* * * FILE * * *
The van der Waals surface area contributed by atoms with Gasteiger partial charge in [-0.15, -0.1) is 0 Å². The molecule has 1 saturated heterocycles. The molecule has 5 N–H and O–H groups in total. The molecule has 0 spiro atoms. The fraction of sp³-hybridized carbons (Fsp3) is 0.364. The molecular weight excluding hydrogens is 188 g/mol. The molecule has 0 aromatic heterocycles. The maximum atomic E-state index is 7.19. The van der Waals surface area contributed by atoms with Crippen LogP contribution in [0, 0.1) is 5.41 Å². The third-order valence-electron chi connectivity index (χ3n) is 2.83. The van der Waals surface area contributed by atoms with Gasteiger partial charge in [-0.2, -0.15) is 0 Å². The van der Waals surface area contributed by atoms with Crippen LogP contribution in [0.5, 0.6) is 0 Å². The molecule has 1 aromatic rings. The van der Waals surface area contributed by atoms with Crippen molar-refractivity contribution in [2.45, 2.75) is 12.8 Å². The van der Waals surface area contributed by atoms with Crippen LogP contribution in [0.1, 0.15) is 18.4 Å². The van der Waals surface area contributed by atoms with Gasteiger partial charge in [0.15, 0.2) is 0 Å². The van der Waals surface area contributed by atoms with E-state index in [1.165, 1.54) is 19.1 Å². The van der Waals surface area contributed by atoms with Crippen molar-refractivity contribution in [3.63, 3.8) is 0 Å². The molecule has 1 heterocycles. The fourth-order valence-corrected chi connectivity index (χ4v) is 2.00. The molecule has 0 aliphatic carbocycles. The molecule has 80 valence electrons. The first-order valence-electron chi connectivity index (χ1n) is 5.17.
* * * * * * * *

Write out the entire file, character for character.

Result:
The van der Waals surface area contributed by atoms with Gasteiger partial charge in [-0.15, -0.1) is 0 Å². The molecule has 1 saturated heterocycles. The molecule has 5 N–H and O–H groups in total. The molecule has 0 spiro atoms. The fraction of sp³-hybridized carbons (Fsp3) is 0.364. The molecular weight excluding hydrogens is 188 g/mol. The molecule has 0 aromatic heterocycles. The maximum atomic E-state index is 7.19. The van der Waals surface area contributed by atoms with Crippen LogP contribution in [0, 0.1) is 5.41 Å². The third-order valence-electron chi connectivity index (χ3n) is 2.83. The van der Waals surface area contributed by atoms with Gasteiger partial charge in [-0.2, -0.15) is 0 Å². The van der Waals surface area contributed by atoms with Crippen LogP contribution in [0.5, 0.6) is 0 Å². The molecule has 1 aromatic rings. The van der Waals surface area contributed by atoms with Crippen molar-refractivity contribution in [2.45, 2.75) is 12.8 Å². The van der Waals surface area contributed by atoms with Crippen LogP contribution in [0.1, 0.15) is 18.4 Å². The van der Waals surface area contributed by atoms with Gasteiger partial charge in [0.15, 0.2) is 0 Å². The van der Waals surface area contributed by atoms with E-state index in [1.165, 1.54) is 19.1 Å². The van der Waals surface area contributed by atoms with Crippen molar-refractivity contribution in [3.63, 3.8) is 0 Å². The molecule has 1 heterocycles. The fourth-order valence-corrected chi connectivity index (χ4v) is 2.00. The molecule has 0 aliphatic carbocycles. The molecule has 80 valence electrons. The first-order valence-electron chi connectivity index (χ1n) is 5.17.